BOSTON -- The biggest challenge for Bruins defenseman Zdeno Chara when he first arrived in North America as a 19-year-old junior hockey player was to find the proper equipment that would fit his large frame.
The Slovakia native migrated to Prince George, British Columbia, and was quickly nicknamed "The Great Big Z" by his new teammates.
Stan Butler was the head coach for the Prince George Cougars during the 1996-1997 season. He had heard the stories and read the scouting reports about the 6-foot-9 Chara, but when the coach first saw him on the ice, Butler was pleasantly surprised.
"When I first met him on the first day of training camp he was, by far, the biggest hockey player I had ever seen," Butler said. "He was big enough to play power forward for the Boston Celtics. He was as tall as he is now, but he was probably about 40 to 60 pounds lighter."
Chara's game was raw at the time. He was strong, but his skating ability and puck-handling skills were quite different than they are now. Chara's goal was to hone those skills in hopes of playing in the NHL. His transition to the North American game was relatively smooth. There was only one problem.
"The toughest thing was finding proper equipment," Butler said. "The size of sticks, elbow pads, even jerseys. I remember his first year when he played junior, we had to get another jersey and put an extension on his jersey so it would be long enough for him to play hockey. When equipment is made for guys 5-foot-10 to 6-foot-2, when you're 6-foot-9 and you've got to adapt to that equipment, it may not sound like a lot, but that's a huge undertaking."
Halfway through that first season in junior hockey, fatigue started to set in and Chara broke his wrist. Once he returned to the lineup, he elevated his game and helped Prince George reach the Western Conference finals before the Cougars lost that series to Seattle.
"We had a real Cinderella playoff run that year and we made it to the finals," recalled Butler. "He was unbelievable in the playoffs. I remember in Game 6 of the quarterfinals, we were playing the Portland Winterhawks, Chara made an unbelievable play to get the puck to Blair Betts for the winning goal."
"There's a few of us who saw him in the Western League when he was playing for Prince George, and I played against him there," Ference said. "The progression from there, obviously everybody gets better from juniors, but he's probably one of the most extreme examples of really improving his game from skating, to stick handling, [to] using his body and from every aspect. He puts a lot into it on the ice and off the ice. He's a very proud guy and has everything it takes to improve himself. I don't think he's relied too heavily on coaches to get him better, he's a pretty self-driven guy."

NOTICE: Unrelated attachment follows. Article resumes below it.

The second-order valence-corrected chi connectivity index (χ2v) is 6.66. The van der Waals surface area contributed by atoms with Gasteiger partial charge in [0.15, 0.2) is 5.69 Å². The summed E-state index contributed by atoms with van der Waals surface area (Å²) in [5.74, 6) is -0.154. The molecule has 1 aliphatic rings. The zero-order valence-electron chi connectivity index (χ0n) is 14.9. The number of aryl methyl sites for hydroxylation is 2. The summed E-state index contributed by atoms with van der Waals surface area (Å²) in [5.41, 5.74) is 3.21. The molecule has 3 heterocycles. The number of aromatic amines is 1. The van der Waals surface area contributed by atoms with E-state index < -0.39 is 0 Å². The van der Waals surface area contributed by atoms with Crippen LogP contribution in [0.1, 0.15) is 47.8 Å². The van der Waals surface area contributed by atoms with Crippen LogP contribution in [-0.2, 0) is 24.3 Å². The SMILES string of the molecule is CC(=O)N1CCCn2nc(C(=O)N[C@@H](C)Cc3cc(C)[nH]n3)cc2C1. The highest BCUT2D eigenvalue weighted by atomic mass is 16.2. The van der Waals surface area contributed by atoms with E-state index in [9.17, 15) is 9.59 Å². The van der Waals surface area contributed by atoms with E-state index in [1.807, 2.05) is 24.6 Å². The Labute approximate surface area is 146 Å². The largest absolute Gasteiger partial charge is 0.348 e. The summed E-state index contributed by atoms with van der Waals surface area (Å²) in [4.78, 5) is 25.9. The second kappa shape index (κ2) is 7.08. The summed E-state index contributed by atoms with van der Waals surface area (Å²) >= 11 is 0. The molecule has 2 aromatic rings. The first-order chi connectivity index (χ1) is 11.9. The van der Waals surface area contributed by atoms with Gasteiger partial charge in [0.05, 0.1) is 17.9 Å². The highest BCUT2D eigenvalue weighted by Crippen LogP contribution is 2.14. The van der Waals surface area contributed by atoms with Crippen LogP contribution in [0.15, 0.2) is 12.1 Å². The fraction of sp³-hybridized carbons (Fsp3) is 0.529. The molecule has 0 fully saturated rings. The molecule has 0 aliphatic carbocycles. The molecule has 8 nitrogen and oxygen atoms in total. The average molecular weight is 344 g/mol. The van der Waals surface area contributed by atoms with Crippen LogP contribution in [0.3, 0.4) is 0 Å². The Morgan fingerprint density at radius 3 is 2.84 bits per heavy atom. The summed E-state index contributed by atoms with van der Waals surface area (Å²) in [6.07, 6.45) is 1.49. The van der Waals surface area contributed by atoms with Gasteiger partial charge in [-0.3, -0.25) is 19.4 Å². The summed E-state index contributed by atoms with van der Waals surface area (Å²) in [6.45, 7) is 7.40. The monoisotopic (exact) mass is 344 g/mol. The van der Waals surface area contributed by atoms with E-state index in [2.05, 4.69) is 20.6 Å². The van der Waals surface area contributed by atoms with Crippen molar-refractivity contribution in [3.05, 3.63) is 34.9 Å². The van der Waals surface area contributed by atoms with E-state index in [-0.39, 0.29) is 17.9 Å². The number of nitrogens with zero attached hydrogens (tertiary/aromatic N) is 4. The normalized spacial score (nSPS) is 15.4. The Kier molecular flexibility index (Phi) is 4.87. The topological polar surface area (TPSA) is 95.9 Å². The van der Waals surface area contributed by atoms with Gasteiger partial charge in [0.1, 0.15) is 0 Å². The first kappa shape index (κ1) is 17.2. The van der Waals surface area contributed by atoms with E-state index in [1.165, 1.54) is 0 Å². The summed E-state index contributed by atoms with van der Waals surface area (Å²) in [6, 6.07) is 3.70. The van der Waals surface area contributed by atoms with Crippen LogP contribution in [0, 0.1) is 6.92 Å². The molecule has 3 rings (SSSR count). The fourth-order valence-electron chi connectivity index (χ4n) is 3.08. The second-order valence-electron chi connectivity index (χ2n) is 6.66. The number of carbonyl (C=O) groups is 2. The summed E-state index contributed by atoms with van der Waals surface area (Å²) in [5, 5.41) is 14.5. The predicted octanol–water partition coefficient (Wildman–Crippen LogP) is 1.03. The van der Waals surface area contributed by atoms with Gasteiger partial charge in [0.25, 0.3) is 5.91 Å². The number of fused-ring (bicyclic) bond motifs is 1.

By the end of that season, Butler could see the vast improvements Chara was making.
"I just saw in the playoffs that year, he really took his game up and I've never seen a kid improve as much in one year, as a hockey player, as he did that year."
That was Chara's only season in the WHL.
"When someone's that big, especially in junior, you expect them to fight," Ference said. "You expect him to scrap and take on the next biggest guy, and that's almost what the team expected from him at the start. He wasn't this great skater or defender that we see now, or the way he handles the puck now. He didn't have those in his bag, so that's why it is impressive for him to come from that to where he's at now.
"He's a big guy who could have easily been slotted in as a fighter. I'm sure when he came to the NHL with the Islanders that's all they would have expected from him, to be that big, tough defenseman. He obviously had other things in mind and his goals were a lot higher than the GMs that had control of him for a few years."
The New York Islanders selected Chara in the third round (56th overall) in the 1996 NHL Entry Draft and he made his NHL debut during the 1997-98 season, playing a total of 25 games with one assist and 50 penalty minutes.
His first few years he split time between the NHL and the AHL; he became a full-time NHL player during the 1999-2000 season.
He was traded to the Senators on June 23, 2001, and spent five years (four seasons due to the lockout) with the Senators before he signed as a free agent with the Bruins in July of 2006.
At the time, current Bruins GM Peter Chiarelli was the assistant GM in Ottawa and knew if he was given the chance in Boston, he wanted Chara on his team.
"He was a driven player and I knew that when I was in Ottawa," Chiarelli said. "One of the things that I did was put together a to-do list of things if I got the job, and he was on the list. There's no questioning his impact when I was in Ottawa, and the way he kept his body in shape, I knew he would be a player of that ability that would make an impact for years to come."